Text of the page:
Normal DNS queries and responses are not encrypted. However, there are many technologies hoping to change that; some of these are proprietary solutions, some are emerging standards. We will discuss each briefly in this article.
Before any specific DNS encryption solutions exist, there is always the generic VPN (virtual private network), which will encrypt not just DNS traffic, but all traffic on the wire. There are literally hundreds and thousands of different VPN products that can provide privacy beyond encrypted DNS traffic, so if overall privacy is your concern, choosing a VPN product might be more efficient than choosing a way to encrypt DNS messages.
DNSCurve is a proprietary solution invented by the security researcher Daniel J. Bernstein, who famously created the djbdns DNS software packages with a focus on security. Dr. Bernstein proposed DNSCurve as a replacement technology for DNSSEC, to provide authentication, data integrity, and privacy all in one. The strength of DNSCurve is that it provides stronger and more efficient use of cryptographic keys than DNSSEC, and provides complete privacy among DNS server communications. However, not being a published IETF standard made it difficult for vendors to deploy and implement. As of 2019, it has not been deployed widely enough for the industry to pass judgement whether or not this is a viable technology.
DNSCrypt addresses the “last mile” problem between the DNS client and server. It encrypts unmodified DNS traffic over port 443 (not using HTTP) and requires special client and server software to be installed. DNSCrypt currently is being offered by OpenDNS (now part of Cisco) as a service, as well as a few other service providers. While the specs and source code of DNSCrypt are open and free to inspect, it has never been written as an IETF standard RFC, making it “non-standard” in some people’s eyes.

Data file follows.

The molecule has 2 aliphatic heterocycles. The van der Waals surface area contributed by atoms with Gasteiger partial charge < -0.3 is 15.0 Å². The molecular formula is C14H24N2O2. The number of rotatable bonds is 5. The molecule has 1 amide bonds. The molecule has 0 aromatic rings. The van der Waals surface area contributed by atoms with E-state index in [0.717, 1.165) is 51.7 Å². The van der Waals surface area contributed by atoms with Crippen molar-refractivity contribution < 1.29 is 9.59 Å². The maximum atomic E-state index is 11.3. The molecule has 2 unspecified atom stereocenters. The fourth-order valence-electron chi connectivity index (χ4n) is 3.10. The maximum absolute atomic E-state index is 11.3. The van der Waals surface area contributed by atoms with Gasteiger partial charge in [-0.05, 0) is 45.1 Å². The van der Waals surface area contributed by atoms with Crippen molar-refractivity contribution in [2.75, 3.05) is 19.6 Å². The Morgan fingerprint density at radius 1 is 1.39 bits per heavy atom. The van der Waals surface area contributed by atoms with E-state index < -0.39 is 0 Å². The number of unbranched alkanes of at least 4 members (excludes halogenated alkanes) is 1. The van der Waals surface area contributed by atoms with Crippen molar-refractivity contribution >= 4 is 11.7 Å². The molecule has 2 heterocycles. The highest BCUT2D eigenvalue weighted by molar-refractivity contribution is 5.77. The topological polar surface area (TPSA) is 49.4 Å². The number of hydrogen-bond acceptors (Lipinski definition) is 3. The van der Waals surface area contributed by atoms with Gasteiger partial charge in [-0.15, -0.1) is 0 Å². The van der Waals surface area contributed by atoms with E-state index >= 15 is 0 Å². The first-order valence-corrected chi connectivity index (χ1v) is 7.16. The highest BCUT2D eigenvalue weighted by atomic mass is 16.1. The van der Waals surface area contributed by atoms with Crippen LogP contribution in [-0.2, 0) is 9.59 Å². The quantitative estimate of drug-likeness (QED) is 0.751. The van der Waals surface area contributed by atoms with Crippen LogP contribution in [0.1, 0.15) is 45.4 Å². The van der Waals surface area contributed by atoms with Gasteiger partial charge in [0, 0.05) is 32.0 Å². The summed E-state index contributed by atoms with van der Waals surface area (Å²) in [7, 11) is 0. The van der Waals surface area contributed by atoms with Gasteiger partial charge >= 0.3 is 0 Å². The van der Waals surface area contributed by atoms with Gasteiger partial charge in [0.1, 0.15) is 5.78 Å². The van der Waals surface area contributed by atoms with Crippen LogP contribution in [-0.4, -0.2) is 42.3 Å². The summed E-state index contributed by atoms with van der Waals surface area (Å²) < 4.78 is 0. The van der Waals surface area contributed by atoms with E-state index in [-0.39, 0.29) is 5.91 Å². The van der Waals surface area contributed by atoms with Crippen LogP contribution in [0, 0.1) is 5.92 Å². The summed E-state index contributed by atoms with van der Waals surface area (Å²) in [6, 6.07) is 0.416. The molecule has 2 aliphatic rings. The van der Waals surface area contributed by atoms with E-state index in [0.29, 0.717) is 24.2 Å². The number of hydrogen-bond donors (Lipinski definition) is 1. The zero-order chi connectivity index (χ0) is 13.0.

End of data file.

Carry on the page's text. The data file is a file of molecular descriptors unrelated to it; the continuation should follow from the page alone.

Somewhat similar to the VPN approach, this IETF draft proposes a new setup where clients can fetch and verify the IPSEC identity by querying the DNS server (through the use of DNSSEC-DANE) and uses opportunistic encryption to establish an IPSEC tunnel to the DNS server. The prerequisite of this approach is to have full DNSSEC deployment. This proposal is only a draft and should be treated as “experimental” at this point.
This IETF draft advocates for the publishing of the DNS server’s encryption key, so that when a client connects, the client can obtain the encryption key from the DNS server, then use the encryption key to secure all communication from that point on with the server. The pre-requisite is that the encryption key from the server is authenticated and not spoofed, which requires an authentication mechanism such as DNSSEC. Just like IPSECA, this is only a draft and should be treated as “experimental.”
DNS over TCP (DoT)
This new standard (RFC 7858) sends encrypted DNS traffic over TCP port 853. As of 2019, many vendors have started providing support for DoT both on client and server side. This protects the “last mile” between client and server, while it can also be used to protect server-to-server communications. DoT can be deployed as a compliment to DNSSEC. To learn more about DoT.
DNS Over DTLS
Similar to DoT, this new standard (RFC 8094) sends encrypted DNS traffic over UDP port 853. This technology addresses all of the same issues as DoT and behaves the same as DoT, with the exception of using DTLS for encryption over UDP.
New – DoH (8484)
This new IETF standard (RFC 8484) wraps DNS traffic within an encrypted HTTPS session, protected by TLS for “last mile” privacy. It runs over the standard TCP port 443, and most implementations embed the client in the web browser. To learn more about DoH, click DoH.
Whatever product or solution you choose, remember that encryption is an end-to-end technology, so you still need to trust the other end. Just because the DNS communication between you and your ISP is encrypted, it doesn’t protect your privacy if your ISP just turns around and makes your DNS data available to the entire world. Additionally, if DNSSEC is not in place, the information you received over the encrypted channel can still be spoofed somewhere upstream, and you may still be prone to DNS cache poisoning or hijacking attacks.